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'We're all fed up': Saskatoon neighbourhood resident wants boarded up houses dealt with

A resident living off of Idylwyld Drive near 33rd Street is wondering why a growing assortment of unsightly properties in her area are not being dealt with.

Jana Thayer has lived on Aberdeen Place for 11 years, and with a growing number of boarded up houses nearby on adjacent streets like Stanley and Minto Place, she’s seeing an increase in activity that’s making it harder to feel safe in her own backyard.

Thayer works hard to upkeep her yard with a vegetable garden and flowers while she watches properties around her become abandoned or fall into disrepair.

“You can almost ask anybody in this neighbourhood, we’re all fed up with it, we pay really good taxes,” Thayer told CTV News.

“A golf ball came flying through our yard, bounced off our tree and had I been out there gardening, it would’ve hit me in the head,” she says.

That was this past weekend. She says she once had people standing on her fence trying to get in.

“They proceed to do criminal activity and proceed to enter into private property and then we are the ones who get nailed for it because nobody does anything about it,” according to Thayer.

It wasn’t always like this she says, and equates the increase in negative activity to the number of houses that have been boarded up.

“It’s like it brings in the drugs and I get it that there’s homelessness in the city, but let’s try to help these people,” she says.

Homelessness is on the minds of city officials when dealing with properties that can be utilized if repairs are done. This happens when they work with the landlords.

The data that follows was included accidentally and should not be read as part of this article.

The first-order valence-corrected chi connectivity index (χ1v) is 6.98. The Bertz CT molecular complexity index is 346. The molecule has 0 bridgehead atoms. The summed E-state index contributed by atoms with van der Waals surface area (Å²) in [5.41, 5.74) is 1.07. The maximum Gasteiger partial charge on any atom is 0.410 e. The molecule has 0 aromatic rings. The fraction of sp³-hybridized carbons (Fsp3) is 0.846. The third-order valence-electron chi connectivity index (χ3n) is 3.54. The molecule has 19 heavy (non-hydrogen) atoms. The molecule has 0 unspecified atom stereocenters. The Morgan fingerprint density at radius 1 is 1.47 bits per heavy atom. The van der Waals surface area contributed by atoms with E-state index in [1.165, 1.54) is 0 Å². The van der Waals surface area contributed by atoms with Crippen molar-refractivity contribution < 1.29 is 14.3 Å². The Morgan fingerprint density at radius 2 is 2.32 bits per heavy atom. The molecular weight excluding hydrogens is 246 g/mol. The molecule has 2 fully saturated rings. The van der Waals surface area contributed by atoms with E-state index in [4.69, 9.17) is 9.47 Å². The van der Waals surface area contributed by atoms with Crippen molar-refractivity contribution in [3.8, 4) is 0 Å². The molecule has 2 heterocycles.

“The fire department doesn’t seek out a demolition unless they have to. What we want to do is restore building stock that is habitable so people can live in it, so we don’t create homelessness,” Yvonne Raymer, assistant fire chief told CTV News.

In the case of the houses off of Idylwyld, Raymer adds, there is a chance they can be repaired and restored. The cases are currently in the courts.

Raymer admits this area has seen an increase in the number of problem houses which mirrors a city-wide issue.

“Right now we have 108 of these houses, so that’s a 30 per cent increase since January which we believe is the fallout of a property management company,” she says.

Raymer assures the properties are not being ignored and are closely monitored.

In some cases, home owners live out of province making it a more complex process to rectify quickly.

Thayer does see the solutions as being fairly simple.

“I think the city should knock the houses down and make it a commercial area or there needs to be more police patrolling in the area.” Top Stories

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